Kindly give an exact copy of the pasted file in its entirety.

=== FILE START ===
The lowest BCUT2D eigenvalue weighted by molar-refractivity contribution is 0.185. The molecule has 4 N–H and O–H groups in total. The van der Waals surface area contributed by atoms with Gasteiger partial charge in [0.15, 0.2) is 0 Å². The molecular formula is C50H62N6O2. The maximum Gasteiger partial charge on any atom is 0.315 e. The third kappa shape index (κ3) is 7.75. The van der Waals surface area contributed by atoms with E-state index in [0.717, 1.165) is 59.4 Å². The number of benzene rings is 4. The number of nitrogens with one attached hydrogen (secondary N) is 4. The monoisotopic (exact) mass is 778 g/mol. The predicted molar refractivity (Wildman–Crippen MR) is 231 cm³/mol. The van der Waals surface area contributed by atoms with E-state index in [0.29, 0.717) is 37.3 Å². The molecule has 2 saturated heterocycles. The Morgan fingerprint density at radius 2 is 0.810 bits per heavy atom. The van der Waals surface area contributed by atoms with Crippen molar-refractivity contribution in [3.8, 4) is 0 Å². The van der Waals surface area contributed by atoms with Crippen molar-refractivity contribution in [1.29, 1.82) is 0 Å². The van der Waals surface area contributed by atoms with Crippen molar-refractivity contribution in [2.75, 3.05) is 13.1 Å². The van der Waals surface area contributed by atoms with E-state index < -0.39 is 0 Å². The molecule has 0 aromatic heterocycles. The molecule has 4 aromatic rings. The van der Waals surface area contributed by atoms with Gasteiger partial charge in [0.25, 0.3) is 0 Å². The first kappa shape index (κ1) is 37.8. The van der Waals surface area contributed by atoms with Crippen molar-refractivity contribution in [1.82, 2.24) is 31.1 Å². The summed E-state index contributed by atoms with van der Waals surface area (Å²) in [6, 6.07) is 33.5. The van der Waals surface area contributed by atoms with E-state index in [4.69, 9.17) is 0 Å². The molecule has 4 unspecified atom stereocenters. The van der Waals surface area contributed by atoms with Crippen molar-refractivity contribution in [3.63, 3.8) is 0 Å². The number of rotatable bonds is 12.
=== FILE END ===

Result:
The lowest BCUT2D eigenvalue weighted by molar-refractivity contribution is 0.185. The molecule has 4 N–H and O–H groups in total. The van der Waals surface area contributed by atoms with Gasteiger partial charge in [0.15, 0.2) is 0 Å². The molecular formula is C50H62N6O2. The maximum Gasteiger partial charge on any atom is 0.315 e. The third kappa shape index (κ3) is 7.75. The van der Waals surface area contributed by atoms with E-state index in [0.717, 1.165) is 59.4 Å². The number of benzene rings is 4. The number of nitrogens with one attached hydrogen (secondary N) is 4. The monoisotopic (exact) mass is 778 g/mol. The predicted molar refractivity (Wildman–Crippen MR) is 231 cm³/mol. The van der Waals surface area contributed by atoms with E-state index in [0.29, 0.717) is 37.3 Å². The molecule has 2 saturated heterocycles. The Morgan fingerprint density at radius 2 is 0.810 bits per heavy atom. The van der Waals surface area contributed by atoms with Crippen molar-refractivity contribution in [3.8, 4) is 0 Å². The van der Waals surface area contributed by atoms with Crippen molar-refractivity contribution in [1.29, 1.82) is 0 Å². The van der Waals surface area contributed by atoms with Crippen molar-refractivity contribution in [2.75, 3.05) is 13.1 Å². The van der Waals surface area contributed by atoms with E-state index < -0.39 is 0 Å². The molecule has 0 aromatic heterocycles. The molecule has 4 aromatic rings. The van der Waals surface area contributed by atoms with Gasteiger partial charge in [0.25, 0.3) is 0 Å². The first kappa shape index (κ1) is 37.8. The van der Waals surface area contributed by atoms with Crippen molar-refractivity contribution in [1.82, 2.24) is 31.1 Å². The summed E-state index contributed by atoms with van der Waals surface area (Å²) in [6, 6.07) is 33.5. The van der Waals surface area contributed by atoms with E-state index in [4.69, 9.17) is 0 Å². The molecule has 4 unspecified atom stereocenters. The van der Waals surface area contributed by atoms with Crippen molar-refractivity contribution in [3.63, 3.8) is 0 Å². The number of rotatable bonds is 12.